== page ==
Puslapio vaizdai

use to beat me, I will begin at thy heel, and tell what thou art by inches, thou thing of no bowels, thou !

Ajax. You dog!
Ther. You scurvy lord !
Ajax. You cur !

[Beating him. Ther, Mars his ideor! do, rudeness ; do, camel, do, do.

Enter Achilles and Patroclus. Achil. Why, how now, Ajax ? wherefore do

you this? How now, Tbersites? what's the matter, man?

Tber. You see him there, do you?
Achil, Ay, what's the matter?
Ther. Nay, look upon him.
Achil. So I do, what's the matter?
Ther. Nay, but regard him well.
Achil. Well, why, I do so.

Ther. But yet you look not well upon hims for whosoever you take him to be, he is Ajax.

Achil, I know that, fool.
Ther. Ay, but that fool knows not himself.
Ajax. Therefore I beat thee.

Ther. Lo, lo, lo, lo, what modicums of wit he utters; his evasions have ears thus long. I have bobb'd his brain, more than he has beat my bones: I will buy nine sparrows for a penny, and his Pia Mater is not worth the ninth part of a sparrow. This lord ( Achilles) Ajax, who wears his wit in his belly, and his guts in his head, I'll tell you what I say of him. Achil. What?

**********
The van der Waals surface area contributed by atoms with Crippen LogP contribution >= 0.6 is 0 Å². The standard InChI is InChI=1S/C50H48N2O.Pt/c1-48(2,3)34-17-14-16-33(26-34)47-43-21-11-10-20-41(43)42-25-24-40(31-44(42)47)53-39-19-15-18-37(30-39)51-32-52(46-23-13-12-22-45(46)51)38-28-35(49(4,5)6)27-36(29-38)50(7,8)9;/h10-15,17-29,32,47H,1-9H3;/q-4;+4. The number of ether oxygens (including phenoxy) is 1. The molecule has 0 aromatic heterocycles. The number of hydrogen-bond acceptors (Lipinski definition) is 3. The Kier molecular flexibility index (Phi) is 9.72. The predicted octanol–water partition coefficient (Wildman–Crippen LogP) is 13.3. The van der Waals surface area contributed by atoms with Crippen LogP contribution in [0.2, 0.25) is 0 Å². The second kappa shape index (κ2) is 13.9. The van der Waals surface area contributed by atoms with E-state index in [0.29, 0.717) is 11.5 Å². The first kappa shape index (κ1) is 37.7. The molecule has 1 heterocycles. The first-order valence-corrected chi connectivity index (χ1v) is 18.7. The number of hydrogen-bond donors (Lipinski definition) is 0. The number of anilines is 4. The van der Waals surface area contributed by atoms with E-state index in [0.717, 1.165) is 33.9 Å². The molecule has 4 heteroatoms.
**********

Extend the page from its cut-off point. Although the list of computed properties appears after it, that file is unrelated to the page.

[Ajax offers to strike bim, Achilles interposes. Ther. I say, this AjaxAchil. Nay, good' Ajax. Ther. Has not so much witAchil. Nay, I must hold you.

Tber. As will stop the eye of Helen's needle, for whom he comes to fight.

Acbil, Peace, fool ! Ther. I would have peace and quietness, but the fool will not: he there, that he, look Ajax. O thou damn'd cur, I shall


you there.


Achil. Will you set your wit to a fool's?
Ther, No, I warrant you; for a fool's will shame it.
Pat. Good words, Tber sites.
Achil. What's the quarrel?

Ajax. I bad the vile owl go learn me the tenour of the proclamation, and he rails upon me.

Ther. I serve thee not.
Ajax. Well, go to, go to.
Ther. I serve here voluntary.

Achil. Your last service was sufferance, 'twas not voluntary; no man is beaten voluntary; Ajax was here the voluntary, and you as under an impress.

Ther. Evin so a great deal of your wit too lies in your sinews, or else there be liars. Heftor shall have a great catch, if he knock out either of your brains ; he were as good crack a fusty nut with no kernel.